Looking ahead to January, education advocates on both sides of the usual divide (“reformers” versus “establishment”) are staring down another legislative session where their issues will be front and center.
On the one hand, there are some ingredients from last year’s debate which will be unchanged. On the House side, Speaker Tim Jones will likely be just as aggressive in pushing his school choice, anti-teachers’ union agenda. In the Senate, there’s no reason to think that Senate Education Chair David Pearce will be any more welcoming of those ideas. So one would assume a stalemate is the most likely outcome.
But the impending transfer of students from unaccredited districts in poor neighborhoods to better districts in more affluent neighborhoods in St. Louis County and St. Charles are likely to add some urgency to the search for a workable compromise.
There are outraged parents. Outraged parents vote. And Republicans can pontificate on the economic miracles that a .5% income tax cut (phased-in) will have as much as they want, but folks who feel their schools are at risk of being overrun will have something else on their minds. Not that they’ll vote Democratic. But Republicans in these areas will find a primary candidate supported by a suddenly energized groundswell.
At the center of one of these districts is Rep. Mark Parkinson. He has a record voting for the school choice platform. In 2008 he was with the tax credit for scholarship legislation. Yet the narrative in this crisis in Francis Howell isn’t yet defined. So far the school board has been attempting to blame the legislature and that’s bad news for Parkinson.
Still it’s early. Will those districts – and others who fear a similar fate down the road – blame the “reformers” for allowing the poor kids access to the schools which are “theirs” by right of having moved into the district years ago? Or will they blame the “establishment” for resisting the changes that reformers say would have improved those failing schools?
In this situation, it’s the reformers who feel that they have the upper hand. Their implicit threat, made good by the Missouri Supreme Court: either you take the medicine prescribed, or prepare for the hordes at your school steps. In the past, the reformers have never been able to cash in their leverage. They’re “asking price” has always been too high. One wonders they’d avoid the temptation of overreach now and settle for some incremental gains.
One possible compromise that has been mentioned is moving the expert teachers and principals, rather than the kids. That is, take some sample of teachers and administrators from good districts and have them help the failing schools.
This “solution” though seems to raise as many questions as it answers. How will those teachers be chosen? What training will they receive? What extra compensation if any? And last, but maybe most important, is there any evidence that this sort of intervention actually works?
Now Comes Schmitt
Entering into the education mix, Sen. Eric Schmitt appears to be renewing his quest to hold the Department of Elementary and Secondary Education accountable for shifting funds in disregard to the “foundation formula.”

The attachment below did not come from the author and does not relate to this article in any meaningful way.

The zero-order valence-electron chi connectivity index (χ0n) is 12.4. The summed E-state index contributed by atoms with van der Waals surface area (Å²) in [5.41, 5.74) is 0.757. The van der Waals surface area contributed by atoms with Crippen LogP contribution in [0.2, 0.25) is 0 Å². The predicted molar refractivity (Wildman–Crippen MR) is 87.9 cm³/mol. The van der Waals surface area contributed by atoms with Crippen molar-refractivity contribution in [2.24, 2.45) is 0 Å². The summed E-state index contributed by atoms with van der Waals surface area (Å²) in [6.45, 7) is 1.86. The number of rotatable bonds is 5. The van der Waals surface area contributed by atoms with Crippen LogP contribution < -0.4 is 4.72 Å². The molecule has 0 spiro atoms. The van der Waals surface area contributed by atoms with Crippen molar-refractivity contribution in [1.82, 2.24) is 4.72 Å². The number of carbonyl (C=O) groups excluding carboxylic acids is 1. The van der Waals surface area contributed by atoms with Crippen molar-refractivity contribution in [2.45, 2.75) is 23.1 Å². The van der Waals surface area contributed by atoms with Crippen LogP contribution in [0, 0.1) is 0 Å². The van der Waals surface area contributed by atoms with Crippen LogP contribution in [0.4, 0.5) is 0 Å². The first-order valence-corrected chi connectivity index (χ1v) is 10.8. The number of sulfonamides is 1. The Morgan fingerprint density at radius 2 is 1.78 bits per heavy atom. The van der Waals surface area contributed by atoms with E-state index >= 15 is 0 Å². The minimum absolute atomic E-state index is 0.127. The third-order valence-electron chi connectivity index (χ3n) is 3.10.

His recent tweets: “Riverview being robbed of $5.2 million in FY13&14 from DESE without statutory authority under school Foundation Formula”
“For 2 STL area unaccredited dists in FY13&14 DESE will take away $4.2M from Normandy & $5.2 from Riverviw Gardens - without statutory authority”
“Think if those $($30M bw STL Public, Riverview & Normandy) were used in creative ways to help every child get a quality education”
The Schmitt gambit will likely hinge not on some grand legislative compromise. Although there is always fine talk about working for a solution, no progress has been made on rewriting the formula - again. Instead, those who believe that DESE has overstepped its authority need only a parent and an attorney. That is, someone with standing to sue. And one would think there’d be no better place to find an outraged parent than in one of the failing schools which has less money distributed to it because of DESE’s actions.
Baringer Enters License Collector Chase
St. Louis Alderwoman Donna Baringer has enlisted the support of Rep. Michele Kratky to seek the St. Louis City License Collector appointment from Governor Jay Nixon. Two other aldermen – Terry Kennedy and Jeffrey Boyd – have previously been mentioned as pursuing the appointment as well.
In an interesting spin to her candidacy, Baringer is promising to work toward legislative action eliminating the position. See the KMOV story here.
NYTimes reports on solar panels versus utilities… see it here.
Permitting fashion trucks? I watched this video twice, and I’m pretty sure it’s not satire. See it here.
Governor Jay Nixon will talk about the credit rating agencies and the impact of HB 253 today. If it was a favorable impact, he wouldn’t be talking about it… But the idea is rating cut = higher interest payments for the state.
Missouri Senate Campaign Committee - $10,000 from The Doe Run Company.
Missourians for Koster - $10,000 from Blue Cross & Blue Shield of Kansas City PAC.
Clint Zweifel for Missouri - $10,000 from Davis, Ketchmark, McCreight & Ivers.
Missourians for Koser - $10,000 from Thompson Coburn LLP.
Kander for Missouri - $5,001 from Barry Aycock.
Schupp for Senate - $5,001 from Barry Aycock.
Notes on Money
Barry Aycock, the southeast Missouri businessman who has designed on statewide office, is sending money to prominent Dems. And doing so with the $5K+1 amount so people notice.
From the Pelopidas website:
Brent Hemphill deleted Renew Missouri, and Grow Missouri.
Happy birthday to Rep. Vicki Englund (39).